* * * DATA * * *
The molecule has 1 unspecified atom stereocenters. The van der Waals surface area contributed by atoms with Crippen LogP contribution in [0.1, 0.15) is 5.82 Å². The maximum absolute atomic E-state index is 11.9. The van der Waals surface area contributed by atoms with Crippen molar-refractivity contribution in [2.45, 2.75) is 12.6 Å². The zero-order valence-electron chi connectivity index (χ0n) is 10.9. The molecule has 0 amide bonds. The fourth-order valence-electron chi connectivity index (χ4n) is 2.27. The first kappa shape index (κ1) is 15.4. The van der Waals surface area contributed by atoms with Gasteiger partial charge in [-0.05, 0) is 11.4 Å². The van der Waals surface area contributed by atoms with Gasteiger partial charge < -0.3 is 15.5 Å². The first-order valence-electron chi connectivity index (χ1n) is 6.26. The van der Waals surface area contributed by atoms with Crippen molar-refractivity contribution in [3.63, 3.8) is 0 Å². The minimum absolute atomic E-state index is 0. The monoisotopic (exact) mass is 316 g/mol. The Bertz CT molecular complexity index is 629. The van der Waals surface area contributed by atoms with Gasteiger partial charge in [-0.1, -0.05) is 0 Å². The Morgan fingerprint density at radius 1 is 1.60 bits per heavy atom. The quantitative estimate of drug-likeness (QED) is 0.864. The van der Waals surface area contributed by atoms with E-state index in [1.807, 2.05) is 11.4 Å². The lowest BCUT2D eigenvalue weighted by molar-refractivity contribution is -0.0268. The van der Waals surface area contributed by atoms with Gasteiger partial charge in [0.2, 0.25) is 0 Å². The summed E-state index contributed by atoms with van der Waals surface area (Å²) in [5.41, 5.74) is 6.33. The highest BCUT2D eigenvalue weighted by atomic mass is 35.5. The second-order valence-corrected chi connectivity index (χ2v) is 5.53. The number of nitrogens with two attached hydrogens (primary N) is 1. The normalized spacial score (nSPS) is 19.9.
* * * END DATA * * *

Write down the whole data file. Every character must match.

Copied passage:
The molecule has 1 unspecified atom stereocenters. The van der Waals surface area contributed by atoms with Crippen LogP contribution in [0.1, 0.15) is 5.82 Å². The maximum absolute atomic E-state index is 11.9. The van der Waals surface area contributed by atoms with Crippen molar-refractivity contribution in [2.45, 2.75) is 12.6 Å². The zero-order valence-electron chi connectivity index (χ0n) is 10.9. The molecule has 0 amide bonds. The fourth-order valence-electron chi connectivity index (χ4n) is 2.27. The first kappa shape index (κ1) is 15.4. The van der Waals surface area contributed by atoms with Gasteiger partial charge in [-0.05, 0) is 11.4 Å². The van der Waals surface area contributed by atoms with Gasteiger partial charge < -0.3 is 15.5 Å². The first-order valence-electron chi connectivity index (χ1n) is 6.26. The van der Waals surface area contributed by atoms with Crippen molar-refractivity contribution in [3.63, 3.8) is 0 Å². The minimum absolute atomic E-state index is 0. The monoisotopic (exact) mass is 316 g/mol. The Bertz CT molecular complexity index is 629. The van der Waals surface area contributed by atoms with Gasteiger partial charge in [-0.1, -0.05) is 0 Å². The Morgan fingerprint density at radius 1 is 1.60 bits per heavy atom. The quantitative estimate of drug-likeness (QED) is 0.864. The van der Waals surface area contributed by atoms with E-state index in [1.807, 2.05) is 11.4 Å². The lowest BCUT2D eigenvalue weighted by molar-refractivity contribution is -0.0268. The van der Waals surface area contributed by atoms with Gasteiger partial charge in [0.2, 0.25) is 0 Å². The summed E-state index contributed by atoms with van der Waals surface area (Å²) in [5.41, 5.74) is 6.33. The highest BCUT2D eigenvalue weighted by atomic mass is 35.5. The second-order valence-corrected chi connectivity index (χ2v) is 5.53. The number of nitrogens with two attached hydrogens (primary N) is 1. The normalized spacial score (nSPS) is 19.9.